Former rugby player Craig Jamieson says he does not live a lavish lifestyle and recent publicity has hurt his business.

Durban - Former rugby player Craig Jamieson says he does not live a lavish lifestyle and recent publicity regarding allegations that he owes more than R300 000 in maintenance to his ex-wife Elizabeth, “have been destructive of my business”.

“I dispute the amount she claims and deny being in contempt of court,” he says in an affidavit filed with the Durban High Court.

The Mercury reported last month about an application launched by Elizabeth, asking that the former scrumhalf and Natal captain be jailed for contempt of court if he continued to refuse to pay up.

Judge Trevor Gorven was highly critical of Jamieson’s stance that the matter was not urgent and threatened to call him into the witness box to explain this. He gave him one week to file opposing papers, which Jamieson has now done.

Apart from insisting that the matter be referred to oral argument – or even to trial – Jamieson has launched a counter-application against Elizabeth, claiming she, too, is in contempt of court regarding other issues relating to their 2001 divorce, an allegation she denies.

Elizabeth first went to court last December in an application for his sequestration, saying she had twice tried to execute writs, but both times the Sheriff had been unable to identify any property in his name.

She said this was at a time when he and his new wife had bought a home in Salt Rock on the North Coast for R4 million.

Jamieson denied he was unable to pay his debts and the matter was never set down for hearing.

In her most recent application Elizabeth complained that he was still not paying maintenance and, if he was not insolvent, the only inference was that he was deliberately ignoring a court order.

Jamieson says the applications seek to embarrass him into paying a “disputed debt” and claims he owes only about R47 800.

“Our relationship since our divorce has been extremely tumultuous,” he said, referring to a previous legal wrangle in which Elizabeth seized – and then later had to return – a watch that had sentimental value from Jamieson’s rugby days.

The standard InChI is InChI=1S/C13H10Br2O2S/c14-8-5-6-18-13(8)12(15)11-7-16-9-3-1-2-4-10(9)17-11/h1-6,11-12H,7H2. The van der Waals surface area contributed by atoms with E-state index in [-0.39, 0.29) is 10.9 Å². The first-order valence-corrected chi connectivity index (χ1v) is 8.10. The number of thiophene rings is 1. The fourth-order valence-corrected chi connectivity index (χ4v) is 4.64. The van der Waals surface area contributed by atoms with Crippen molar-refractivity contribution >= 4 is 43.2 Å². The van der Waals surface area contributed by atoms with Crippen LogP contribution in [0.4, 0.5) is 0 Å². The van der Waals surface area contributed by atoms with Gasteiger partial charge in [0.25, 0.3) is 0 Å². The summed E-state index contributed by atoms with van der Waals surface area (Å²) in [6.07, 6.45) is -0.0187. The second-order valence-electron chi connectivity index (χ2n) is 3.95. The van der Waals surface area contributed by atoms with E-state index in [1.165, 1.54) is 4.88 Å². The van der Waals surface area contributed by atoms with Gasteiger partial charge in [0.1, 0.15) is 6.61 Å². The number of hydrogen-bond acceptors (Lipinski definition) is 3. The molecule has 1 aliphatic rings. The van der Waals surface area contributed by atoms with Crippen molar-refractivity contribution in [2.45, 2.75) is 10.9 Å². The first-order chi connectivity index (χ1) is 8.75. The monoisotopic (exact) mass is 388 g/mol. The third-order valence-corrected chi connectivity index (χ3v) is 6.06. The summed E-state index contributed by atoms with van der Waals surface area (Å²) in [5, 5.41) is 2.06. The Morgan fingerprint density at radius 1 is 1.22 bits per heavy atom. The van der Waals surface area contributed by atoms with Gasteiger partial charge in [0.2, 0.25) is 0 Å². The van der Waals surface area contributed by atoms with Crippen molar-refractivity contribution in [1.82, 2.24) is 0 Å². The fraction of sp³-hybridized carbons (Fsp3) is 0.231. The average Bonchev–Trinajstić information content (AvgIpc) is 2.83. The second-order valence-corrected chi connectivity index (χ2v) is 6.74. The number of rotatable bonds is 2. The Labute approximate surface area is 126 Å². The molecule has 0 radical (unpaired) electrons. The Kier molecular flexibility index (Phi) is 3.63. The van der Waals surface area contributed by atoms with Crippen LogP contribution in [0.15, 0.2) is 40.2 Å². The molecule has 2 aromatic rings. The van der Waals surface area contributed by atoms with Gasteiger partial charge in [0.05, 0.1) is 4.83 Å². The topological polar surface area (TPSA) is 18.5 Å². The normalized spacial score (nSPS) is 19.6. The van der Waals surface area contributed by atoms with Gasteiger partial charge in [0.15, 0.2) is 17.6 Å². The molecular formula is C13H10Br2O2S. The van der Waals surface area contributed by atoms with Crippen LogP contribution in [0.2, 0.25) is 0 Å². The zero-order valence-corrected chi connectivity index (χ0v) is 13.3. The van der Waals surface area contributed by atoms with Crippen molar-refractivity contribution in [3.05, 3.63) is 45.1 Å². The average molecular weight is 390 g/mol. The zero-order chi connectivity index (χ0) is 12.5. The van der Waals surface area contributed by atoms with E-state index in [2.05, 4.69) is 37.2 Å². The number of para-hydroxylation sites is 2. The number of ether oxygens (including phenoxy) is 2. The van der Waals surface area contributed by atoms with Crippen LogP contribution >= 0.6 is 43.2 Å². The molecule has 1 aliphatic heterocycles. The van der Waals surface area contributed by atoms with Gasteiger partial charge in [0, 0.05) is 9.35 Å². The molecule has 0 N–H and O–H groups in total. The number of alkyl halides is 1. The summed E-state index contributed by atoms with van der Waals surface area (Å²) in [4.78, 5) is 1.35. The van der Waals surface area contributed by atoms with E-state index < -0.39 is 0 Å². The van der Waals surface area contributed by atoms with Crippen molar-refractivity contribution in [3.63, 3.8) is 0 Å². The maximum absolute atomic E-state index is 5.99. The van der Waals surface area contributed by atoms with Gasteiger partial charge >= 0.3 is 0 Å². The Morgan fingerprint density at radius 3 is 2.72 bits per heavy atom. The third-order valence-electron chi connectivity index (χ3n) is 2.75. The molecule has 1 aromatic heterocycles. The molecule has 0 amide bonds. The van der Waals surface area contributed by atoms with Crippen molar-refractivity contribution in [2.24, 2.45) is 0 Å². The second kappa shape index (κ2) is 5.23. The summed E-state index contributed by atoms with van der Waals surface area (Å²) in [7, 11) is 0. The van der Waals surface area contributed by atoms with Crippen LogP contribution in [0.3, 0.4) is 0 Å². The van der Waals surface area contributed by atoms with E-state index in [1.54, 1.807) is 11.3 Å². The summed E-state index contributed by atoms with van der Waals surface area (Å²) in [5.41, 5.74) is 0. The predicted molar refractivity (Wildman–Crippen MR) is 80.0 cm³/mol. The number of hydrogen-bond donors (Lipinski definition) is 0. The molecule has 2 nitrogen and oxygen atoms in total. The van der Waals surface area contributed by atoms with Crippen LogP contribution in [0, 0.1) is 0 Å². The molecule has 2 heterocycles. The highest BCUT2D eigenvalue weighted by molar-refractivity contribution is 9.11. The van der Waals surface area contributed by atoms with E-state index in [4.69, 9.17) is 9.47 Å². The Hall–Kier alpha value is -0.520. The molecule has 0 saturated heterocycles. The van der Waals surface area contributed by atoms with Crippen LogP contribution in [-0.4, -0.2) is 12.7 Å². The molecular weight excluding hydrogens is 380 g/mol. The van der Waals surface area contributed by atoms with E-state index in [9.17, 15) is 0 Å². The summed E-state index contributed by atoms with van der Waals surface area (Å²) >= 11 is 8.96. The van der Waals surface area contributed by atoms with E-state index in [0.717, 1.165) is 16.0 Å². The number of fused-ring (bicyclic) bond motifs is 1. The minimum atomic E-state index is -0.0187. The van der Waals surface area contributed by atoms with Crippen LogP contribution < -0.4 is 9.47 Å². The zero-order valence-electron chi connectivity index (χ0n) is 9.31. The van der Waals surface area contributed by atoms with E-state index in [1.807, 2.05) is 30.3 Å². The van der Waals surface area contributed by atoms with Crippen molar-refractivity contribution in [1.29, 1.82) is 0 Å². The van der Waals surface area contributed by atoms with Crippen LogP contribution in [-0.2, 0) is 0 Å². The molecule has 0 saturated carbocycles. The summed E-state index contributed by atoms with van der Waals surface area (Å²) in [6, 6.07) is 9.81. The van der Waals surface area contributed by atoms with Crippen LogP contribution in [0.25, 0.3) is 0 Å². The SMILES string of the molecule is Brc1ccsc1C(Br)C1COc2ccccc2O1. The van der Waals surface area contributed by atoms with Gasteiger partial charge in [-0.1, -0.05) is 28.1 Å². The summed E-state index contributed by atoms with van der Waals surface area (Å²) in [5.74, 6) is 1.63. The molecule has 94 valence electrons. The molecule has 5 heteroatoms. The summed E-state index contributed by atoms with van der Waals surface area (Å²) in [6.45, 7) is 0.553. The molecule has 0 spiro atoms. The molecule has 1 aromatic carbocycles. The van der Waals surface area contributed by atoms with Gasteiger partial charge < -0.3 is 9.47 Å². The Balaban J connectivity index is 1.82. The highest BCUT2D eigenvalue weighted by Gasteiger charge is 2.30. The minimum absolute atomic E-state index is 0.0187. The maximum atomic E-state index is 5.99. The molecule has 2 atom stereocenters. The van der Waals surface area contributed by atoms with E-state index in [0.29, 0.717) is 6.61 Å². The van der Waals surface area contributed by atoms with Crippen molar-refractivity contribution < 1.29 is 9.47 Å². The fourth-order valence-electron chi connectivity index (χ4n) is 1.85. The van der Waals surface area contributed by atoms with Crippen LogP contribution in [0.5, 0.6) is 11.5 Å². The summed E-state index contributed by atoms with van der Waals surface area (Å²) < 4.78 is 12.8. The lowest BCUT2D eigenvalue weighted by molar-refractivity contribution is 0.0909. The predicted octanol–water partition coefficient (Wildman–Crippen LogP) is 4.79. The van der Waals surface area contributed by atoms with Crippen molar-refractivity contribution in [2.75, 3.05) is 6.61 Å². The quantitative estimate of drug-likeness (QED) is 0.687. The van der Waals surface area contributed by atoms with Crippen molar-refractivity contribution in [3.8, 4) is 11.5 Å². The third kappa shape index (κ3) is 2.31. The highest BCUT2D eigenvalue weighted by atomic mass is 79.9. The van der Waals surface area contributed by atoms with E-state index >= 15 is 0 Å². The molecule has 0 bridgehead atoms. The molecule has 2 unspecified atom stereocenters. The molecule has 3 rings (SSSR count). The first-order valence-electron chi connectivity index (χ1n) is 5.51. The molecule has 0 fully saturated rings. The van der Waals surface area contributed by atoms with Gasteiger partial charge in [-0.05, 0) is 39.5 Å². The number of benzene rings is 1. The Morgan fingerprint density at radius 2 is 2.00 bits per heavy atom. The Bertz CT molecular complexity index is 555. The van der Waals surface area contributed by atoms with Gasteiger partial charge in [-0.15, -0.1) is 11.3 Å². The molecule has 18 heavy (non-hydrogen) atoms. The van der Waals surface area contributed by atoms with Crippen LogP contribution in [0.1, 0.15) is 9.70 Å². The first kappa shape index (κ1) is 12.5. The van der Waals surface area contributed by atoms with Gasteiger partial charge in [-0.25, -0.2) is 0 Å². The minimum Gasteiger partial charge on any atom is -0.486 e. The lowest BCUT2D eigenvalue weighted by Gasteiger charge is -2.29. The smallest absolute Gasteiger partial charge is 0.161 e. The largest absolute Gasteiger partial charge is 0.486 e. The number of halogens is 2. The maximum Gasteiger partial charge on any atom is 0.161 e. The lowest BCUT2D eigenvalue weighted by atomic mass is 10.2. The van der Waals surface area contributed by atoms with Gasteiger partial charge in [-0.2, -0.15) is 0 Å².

“I am being out-lawyered,” he said, referring to the fact that she is a practising attorney and alleging she has access to free legal advice.

He said in 2008 he had returned to KwaZulu-Natal from Cape Town and had set up a brokerage business, but it had been unsuccessful and he had not earned an income for more than two years.

“I was unable to make the payments demanded by her and I advised her of this on many occasions. This (application) is designed to put me in a poor light. She is fully aware of the difficulties I have sustained in trying to create a business for myself.”

He said the judge’s comments had resulted in a “tremendous fallout” in his business.

In her replying affidavit Elizabeth says in his own version he is guilty of contempt.

“It seems while he is unable to pay the entire amount, he is in a position to pay some but is stubbornly refusing to do so. He has never advised that he is not in a financial position to pay nor has he gone to court for a reduction.

“On his own version he owes R47 800, but there is no explanation why he has not paid and why his calculations stop in April 2010.

“He has not explained how he and his wife were able to afford to pay R4 million for a house at the same time I was seeking to execute a writ against him.

“I have no desire to see him committed to prison. But he is ignoring a court order. I am at a loss to know how else I can get him to pay. Punishing him for his behaviour is probably appropriate.”

Regarding the issue with the watch, she said she had agreed to give it back because, “I discovered it was a worthless fake”.

She said the publicity surrounding the issue was because “he is regarded as a public figure in KZN” and it was his obstinate attitude in suggesting the matter was not urgent which caused the judge to issue such a stern warning to him.

“He is in this position because of his own attitude and actions,” she said.

The case has not yet been set down for hearing.

The Mercury